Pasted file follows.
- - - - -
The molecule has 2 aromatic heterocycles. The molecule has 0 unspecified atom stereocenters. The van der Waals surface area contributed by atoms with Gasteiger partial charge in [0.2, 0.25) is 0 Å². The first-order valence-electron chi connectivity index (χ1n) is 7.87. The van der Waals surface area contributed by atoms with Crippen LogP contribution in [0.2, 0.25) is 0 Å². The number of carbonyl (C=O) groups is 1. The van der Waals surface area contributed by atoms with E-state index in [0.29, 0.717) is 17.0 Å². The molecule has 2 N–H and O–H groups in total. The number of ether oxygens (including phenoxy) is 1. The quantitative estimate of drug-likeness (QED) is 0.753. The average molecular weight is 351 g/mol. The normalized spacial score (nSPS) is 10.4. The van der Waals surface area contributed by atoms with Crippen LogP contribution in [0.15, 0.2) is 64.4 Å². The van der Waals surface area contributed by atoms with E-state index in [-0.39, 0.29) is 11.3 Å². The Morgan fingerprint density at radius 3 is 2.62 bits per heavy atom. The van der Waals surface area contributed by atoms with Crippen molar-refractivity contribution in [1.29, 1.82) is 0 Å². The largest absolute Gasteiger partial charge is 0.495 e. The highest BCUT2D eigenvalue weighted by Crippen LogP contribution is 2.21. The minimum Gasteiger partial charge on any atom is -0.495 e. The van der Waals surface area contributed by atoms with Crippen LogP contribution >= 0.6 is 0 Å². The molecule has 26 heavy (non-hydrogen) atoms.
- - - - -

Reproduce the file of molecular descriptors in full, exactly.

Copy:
The molecule has 2 aromatic heterocycles. The molecule has 0 unspecified atom stereocenters. The van der Waals surface area contributed by atoms with Gasteiger partial charge in [0.2, 0.25) is 0 Å². The first-order valence-electron chi connectivity index (χ1n) is 7.87. The van der Waals surface area contributed by atoms with Crippen LogP contribution in [0.2, 0.25) is 0 Å². The number of carbonyl (C=O) groups is 1. The van der Waals surface area contributed by atoms with E-state index in [0.29, 0.717) is 17.0 Å². The molecule has 2 N–H and O–H groups in total. The number of ether oxygens (including phenoxy) is 1. The quantitative estimate of drug-likeness (QED) is 0.753. The average molecular weight is 351 g/mol. The normalized spacial score (nSPS) is 10.4. The van der Waals surface area contributed by atoms with Crippen LogP contribution in [0.15, 0.2) is 64.4 Å². The van der Waals surface area contributed by atoms with E-state index in [-0.39, 0.29) is 11.3 Å². The Morgan fingerprint density at radius 3 is 2.62 bits per heavy atom. The van der Waals surface area contributed by atoms with Crippen molar-refractivity contribution in [1.29, 1.82) is 0 Å². The largest absolute Gasteiger partial charge is 0.495 e. The highest BCUT2D eigenvalue weighted by Crippen LogP contribution is 2.21. The minimum Gasteiger partial charge on any atom is -0.495 e. The van der Waals surface area contributed by atoms with Crippen LogP contribution >= 0.6 is 0 Å². The molecule has 26 heavy (non-hydrogen) atoms.